For two reasons: there is a gentle economic recovery taking hold in the US, that could and should accelerate.

But more germanely, and as I've said before, there are reasons to believe that China's much more rapid growth could slow down sharply and even judder to a halt.

That kind of hard landing (to use the ghastly economists' cliche) is not what the International Monetary Fund (IMF) said it expects in its so-called Article IV consultation on the People's Republic of China.

The IMF still expects China's economy to expand 7.75% this year - although it acknowledges downside risks.

What is striking is that IMF data confirms earlier unofficial estimates of the rapid - and many would say dangerous - pace of lending since the global financial crisis of 2008.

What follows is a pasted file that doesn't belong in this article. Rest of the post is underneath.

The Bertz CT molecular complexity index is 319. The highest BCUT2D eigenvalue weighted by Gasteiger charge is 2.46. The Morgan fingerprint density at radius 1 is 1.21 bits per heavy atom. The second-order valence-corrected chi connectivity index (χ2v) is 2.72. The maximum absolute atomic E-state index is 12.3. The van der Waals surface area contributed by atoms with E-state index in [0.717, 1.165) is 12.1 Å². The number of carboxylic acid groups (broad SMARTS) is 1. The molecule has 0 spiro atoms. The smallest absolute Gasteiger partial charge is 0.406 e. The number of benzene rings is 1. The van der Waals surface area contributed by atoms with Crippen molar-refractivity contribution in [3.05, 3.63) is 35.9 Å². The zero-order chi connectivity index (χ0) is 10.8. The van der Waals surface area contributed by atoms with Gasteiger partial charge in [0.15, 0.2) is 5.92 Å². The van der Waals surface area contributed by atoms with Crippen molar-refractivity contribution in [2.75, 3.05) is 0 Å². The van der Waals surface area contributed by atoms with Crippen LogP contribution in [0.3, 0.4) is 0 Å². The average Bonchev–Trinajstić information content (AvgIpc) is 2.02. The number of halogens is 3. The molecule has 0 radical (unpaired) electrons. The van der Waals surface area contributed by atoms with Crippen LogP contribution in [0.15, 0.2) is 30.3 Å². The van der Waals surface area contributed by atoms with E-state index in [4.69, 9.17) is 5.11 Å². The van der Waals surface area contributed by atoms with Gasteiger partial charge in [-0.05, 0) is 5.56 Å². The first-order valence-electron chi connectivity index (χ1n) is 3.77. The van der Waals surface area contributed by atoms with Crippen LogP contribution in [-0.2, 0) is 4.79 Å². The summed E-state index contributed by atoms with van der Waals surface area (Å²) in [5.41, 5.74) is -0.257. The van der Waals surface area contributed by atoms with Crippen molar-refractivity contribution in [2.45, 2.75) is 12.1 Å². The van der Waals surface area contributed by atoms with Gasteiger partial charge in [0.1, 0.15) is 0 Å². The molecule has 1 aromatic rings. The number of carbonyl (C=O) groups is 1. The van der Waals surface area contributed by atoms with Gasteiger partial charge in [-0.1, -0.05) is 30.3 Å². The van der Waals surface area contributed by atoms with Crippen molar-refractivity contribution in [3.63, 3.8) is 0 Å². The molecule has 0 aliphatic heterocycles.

In four years, what the IMF calls "social financing" - loans that aren't on the government's official balance sheet, so more or less what we would call private sector lending - rose by more than 70% of Chinese GDP to almost 200% of GDP in total.

And big contributors to this credit explosion were relatively unregulated "shadow banks", which makes it more likely that corners were cut when the lenders assessed whether the borrowers would ever be able to repay.

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There are no examples in history that I can find where this kind of boom hasn't ultimately led to a crash”

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To put this into some kind of context, the IMF also shows that net domestic credit in China as a percentage of GDP is high for a country with its relatively low GDP per head.